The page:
A similar study was performed for the same time period and location using the Kellerman criteria for violent deaths vs. self-defense where there was NOT a gun in the household. The result: the ratio was 99:1. So will you go about quoting that family members are 99 times more likely to be killed, than kill someone in self-defense, if you DON’T have a gun in the home? This illustrates how nonsensical the Kellerman methodology and conclusions really are.

        About the only conclusions that can be drawn from the Kellerman “study” is that you significantly reduce your chances of death by not committing suicide and/or not being involved in criminal activity; which would seem intuitively obvious to the most casual observer.

        ***Since ~92% of DGU’s do not involve firing the gun at the attacker. Of the cases when shots are fired at an attacker, only ~1.2% result in the death of the attacker; of DGU’s, only ~0.1% result in the death of the attacker. (BJS & FBI data). Further, resistance of an assault using a firearm gives the best chance of not being killed or injured – more than 4x better than compliance, more than 6x better than resistance with a knife and ~7.5x better than non-violent resistance.

    • Vizier says:

      If the parents had proper gun training, this would not have happened. Do you drive a forklift without proper training? Run a jack hammer without being trained? Why don’t we require the same for gun usage?

  4. Ken Fentley says:

    This is sad and stupid considering that the National park Service has REMOVED all wild animals from the park. There is NO reason to have a gun there or in ANY national park.

    • ExoticHikes says:

      Actually the animals are quite dangerous, but mainly for people hiking and backpacking in the backcountry. With a record grizzly population, you do need to be safe around wild animals, but as far as the National Park has reported to me on numerous phone calls, crowded campgrounds have never seen a fatality attack by a bear.

  5. […] Shooting Death in Yellowstone: From Grant Campground […]

  6. […] Shooting Death in Yellowstone: From Grant Campground […]

  7. Norri Leder says:

    I work with Moms Demand Action for Gun Sense in America. Thank you for your powerful piece. I read about this tragedy when it occurred. I have camped in Yellowstone and have visited the park numerous times. This saddens me tremendously. We’re working hard to build a culture of responsibility around gun safety adn storage. Too many of these stories happen every day. We’re also working hard to pass common sense laws like universal background checks to keep guns out of the wrong hands. Until we all speak up and work on this, I’m afraid we’ll see a lot more of these sad stories. Again, thank you for writing and sharing this piece.

    • Not Fooled by Leftists says:

      Your “common sense” dictates would NOT have had any effect on this tragedy.

      What WOULD have an effect is to remove (confiscate) firearms from citizens, leaving only the police and military with weapons.

      See how well that works in Mexico, or any other third-world hellhole.

      The NRA has done more for the culture of firearms safety than your mewlings ever will.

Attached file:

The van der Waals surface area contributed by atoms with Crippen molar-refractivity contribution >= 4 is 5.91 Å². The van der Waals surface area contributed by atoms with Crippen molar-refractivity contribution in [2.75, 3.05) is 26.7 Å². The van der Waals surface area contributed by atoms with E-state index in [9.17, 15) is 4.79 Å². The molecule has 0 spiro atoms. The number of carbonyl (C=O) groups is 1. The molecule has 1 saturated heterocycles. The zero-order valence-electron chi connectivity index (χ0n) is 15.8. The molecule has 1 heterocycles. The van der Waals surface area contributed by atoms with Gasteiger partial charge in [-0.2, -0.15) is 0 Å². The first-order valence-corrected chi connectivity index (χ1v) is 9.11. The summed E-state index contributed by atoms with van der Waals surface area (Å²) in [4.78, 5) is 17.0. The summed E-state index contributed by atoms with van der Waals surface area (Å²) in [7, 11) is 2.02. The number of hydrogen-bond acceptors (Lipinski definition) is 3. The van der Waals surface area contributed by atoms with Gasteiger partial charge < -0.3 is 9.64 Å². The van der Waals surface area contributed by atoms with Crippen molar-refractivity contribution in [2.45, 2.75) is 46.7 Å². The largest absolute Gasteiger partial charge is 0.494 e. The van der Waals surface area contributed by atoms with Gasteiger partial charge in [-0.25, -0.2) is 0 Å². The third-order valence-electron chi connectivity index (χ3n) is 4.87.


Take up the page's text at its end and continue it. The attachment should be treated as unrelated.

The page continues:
• ExoticHikes says:

        I believe the only gun control I have mentioned is to remove guns from National Parks. So far, they have saved zero lives in the National Parks. This piece has no real agenda, just speaking the truth of what I saw and experienced.
        Is the death of a child worth the illusion of safety from bears that never attack?
        What is your solution?

        • kirkesque says:

          Your piece speaks no truth, only singular perspective and tepid ideology amidst the grammatically-poor rhetorical platitudes.

          And if you really believe that this piece—or any writing—has no agenda, you’re either naïve or ignorant, and should probably stop working with the loaded weaponry of words. All communication has intent. Good communication has reason and intent. The best communication has reason, intent, and authenticity.

          One out of three is certainly a start.

        • CheckTheFacts says:

          “Is the death of a child worth the illusion of safety from bears that never attack?” – ExoticHikes

          In as recent as 2011, both John Wallace and Brian Matayoshi were killed by bears in Yellowstone National Park.

          Attacks by bears have risen as human populations have grown, according to a study published in the Journal of Wildlife Management in 2011. The study found that between 1900 and 2009, 63 people were killed in 59 incidents in Canada and the United States.

          Those numbers don’t include the attacks that didn’t result in death.

          If you think you are safe in your tent, you should know that in 1983 Robert May was dragged from his tent, and eaten at the Rainbow Point campground, northwest of Yellowstone National Park.

          The fact that this was the first shooting death in a National Park since 1978, should be a proof that guns aren’t an issue. The parents in your story were irresponsible parents and gun owners. It is a tragic loss that could have been easily prevented. Cleary the father had no clue what he was doing as he also thought a 9mm handgun was an adequate bear gun.

          • ExoticHikes says:

            Were they camping in a crowded campsite??

          • Gail Heineman says:

            Take a can of bear spray (capsicum). It works, and doesn’t kill anybody. There is no safe way to use a gun in a crowded campground.